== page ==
Why do we need this research?
The processes that happen when an embryo implants into the lining of the womb can be very difficult to study – research cannot be carried out in humans for ethical reasons and differences between species mean that research carried out in animals is not particularly representative of humans. One solution is to use an organoid – a 3D miniature organ that has been artificially grown in a lab from human stem cells. Scientists have recently managed to grow endometrial gland organoids – or EGOs – which are organoids that replicate the womb lining of individual women.
Our researchers now want to use these EGOs to find out more about the causes of miscarriage.
What’s happening in this project?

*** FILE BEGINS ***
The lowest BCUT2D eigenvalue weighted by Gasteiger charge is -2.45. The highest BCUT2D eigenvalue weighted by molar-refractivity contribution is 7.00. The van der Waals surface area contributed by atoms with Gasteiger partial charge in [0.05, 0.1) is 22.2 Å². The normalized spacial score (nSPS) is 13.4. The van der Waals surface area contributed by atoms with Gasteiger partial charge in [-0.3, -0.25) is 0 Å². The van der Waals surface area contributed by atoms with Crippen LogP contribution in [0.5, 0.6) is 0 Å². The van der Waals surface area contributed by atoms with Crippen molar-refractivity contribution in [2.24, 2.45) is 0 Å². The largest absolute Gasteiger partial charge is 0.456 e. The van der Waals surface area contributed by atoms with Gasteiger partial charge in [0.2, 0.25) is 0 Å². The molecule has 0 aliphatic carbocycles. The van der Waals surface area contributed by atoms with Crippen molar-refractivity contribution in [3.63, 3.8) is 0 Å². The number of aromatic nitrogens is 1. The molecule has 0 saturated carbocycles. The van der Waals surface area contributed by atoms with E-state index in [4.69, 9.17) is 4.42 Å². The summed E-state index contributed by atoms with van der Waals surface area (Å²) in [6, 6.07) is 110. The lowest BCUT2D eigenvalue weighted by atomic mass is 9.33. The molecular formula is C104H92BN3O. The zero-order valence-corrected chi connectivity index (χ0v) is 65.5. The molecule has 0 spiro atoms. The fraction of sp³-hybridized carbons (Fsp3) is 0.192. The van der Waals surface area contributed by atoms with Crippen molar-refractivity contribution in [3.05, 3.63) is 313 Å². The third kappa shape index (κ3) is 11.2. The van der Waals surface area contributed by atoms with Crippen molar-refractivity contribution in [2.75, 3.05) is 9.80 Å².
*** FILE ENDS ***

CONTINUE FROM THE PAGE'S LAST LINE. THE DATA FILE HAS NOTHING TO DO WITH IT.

In this project, our researchers are growing EGOs from women who have had a miscarriage, including women who have had repeated missed miscarriages. They will then use these EGOs to find out more about the causes of miscarriage. For example, our researchers have recently found that a lower amount of bacteria called Lactobacillus in the vagina is linked to increased inflammation that may lead to a higher risk of miscarriage, and so the team now want to find out what effect Lactobacillus levels have on the EGOs. This will help them to understand whether these bacteria alter how well an embryo is able to implant into the lining of the womb.
The team will also use the EGOs to test new treatments that may be able to prevent miscarriage. By collaborating with Professor Jesus Gil at the MRC London Institute of Medical Sciences, the team will screen over 700 drugs that are approved for use in other medical conditions to see whether any of them are likely to help prevent miscarriage.
What difference will this project make?
This project will help us understand more about the ways that the lining of the womb can contribute to miscarriage. By testing drugs on EGOs, it should also be possible to speed up the development of new treatments to prevent miscarriage.